A group of US neuroscientists have been studying why the scent of sweat from terrified people causes other people go into the hyper-alert fight-or-flight mode. People smelling this "stress sweat" in fMRI brain scanners show activity in the emotion-processing amygdala, and are 43 percent more accurate at identifying whether a face was "threatening." Now those researchers want to synthesize vats of the fear-inducing sweat chemicals.

About the study, New Scientist writes:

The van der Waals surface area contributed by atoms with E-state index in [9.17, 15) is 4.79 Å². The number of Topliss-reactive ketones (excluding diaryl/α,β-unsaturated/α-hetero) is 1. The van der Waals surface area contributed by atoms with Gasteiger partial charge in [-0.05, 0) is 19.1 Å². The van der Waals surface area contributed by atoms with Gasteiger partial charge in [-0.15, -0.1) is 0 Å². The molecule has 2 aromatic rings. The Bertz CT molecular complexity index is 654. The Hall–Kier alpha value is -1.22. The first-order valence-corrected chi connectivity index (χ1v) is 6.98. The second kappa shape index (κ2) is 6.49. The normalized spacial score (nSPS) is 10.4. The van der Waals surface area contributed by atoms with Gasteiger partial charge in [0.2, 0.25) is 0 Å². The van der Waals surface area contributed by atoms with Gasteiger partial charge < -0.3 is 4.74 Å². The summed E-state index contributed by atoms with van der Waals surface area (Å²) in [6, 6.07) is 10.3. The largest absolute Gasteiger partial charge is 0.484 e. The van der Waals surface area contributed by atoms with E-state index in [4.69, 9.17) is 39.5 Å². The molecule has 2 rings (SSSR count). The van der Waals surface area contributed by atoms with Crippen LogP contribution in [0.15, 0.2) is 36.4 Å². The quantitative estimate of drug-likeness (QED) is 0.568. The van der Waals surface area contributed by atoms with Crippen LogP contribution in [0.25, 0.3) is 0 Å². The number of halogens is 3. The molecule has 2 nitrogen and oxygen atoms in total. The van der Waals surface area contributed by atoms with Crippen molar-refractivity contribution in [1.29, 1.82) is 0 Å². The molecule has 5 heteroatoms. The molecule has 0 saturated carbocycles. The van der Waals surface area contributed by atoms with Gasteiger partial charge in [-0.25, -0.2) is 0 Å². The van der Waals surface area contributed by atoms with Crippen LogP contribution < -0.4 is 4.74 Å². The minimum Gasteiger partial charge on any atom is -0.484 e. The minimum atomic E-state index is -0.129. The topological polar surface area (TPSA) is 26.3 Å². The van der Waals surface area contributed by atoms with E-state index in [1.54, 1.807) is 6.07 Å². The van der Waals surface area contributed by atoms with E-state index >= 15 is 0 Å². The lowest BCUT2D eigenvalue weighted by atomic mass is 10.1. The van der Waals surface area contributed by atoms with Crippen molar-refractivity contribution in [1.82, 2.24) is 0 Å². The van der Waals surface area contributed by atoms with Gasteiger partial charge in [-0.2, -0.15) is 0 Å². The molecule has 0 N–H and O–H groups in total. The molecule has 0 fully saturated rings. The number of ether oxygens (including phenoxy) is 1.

The researchers do, however, have suspicions about what the active chemical might be. The steroid androstadienone is the primary suspect, and [lead researcher Lilianne] Mujica-Parodi's team say it plans to synthesise it.

"I'm not naïve about the fact that some people will look at this study and say it was irresponsible," says Mujica-Parodi. There are obvious ethical issues about synthesising a chemical that could induce fear in other people, and the group's early research was funded by the US military.

I'm glad Mujica-Parodi isn't naive about what other people will think. But isn't she being a little naive about what other people will do with this stuff if she successfully recreates it?

via New Scientist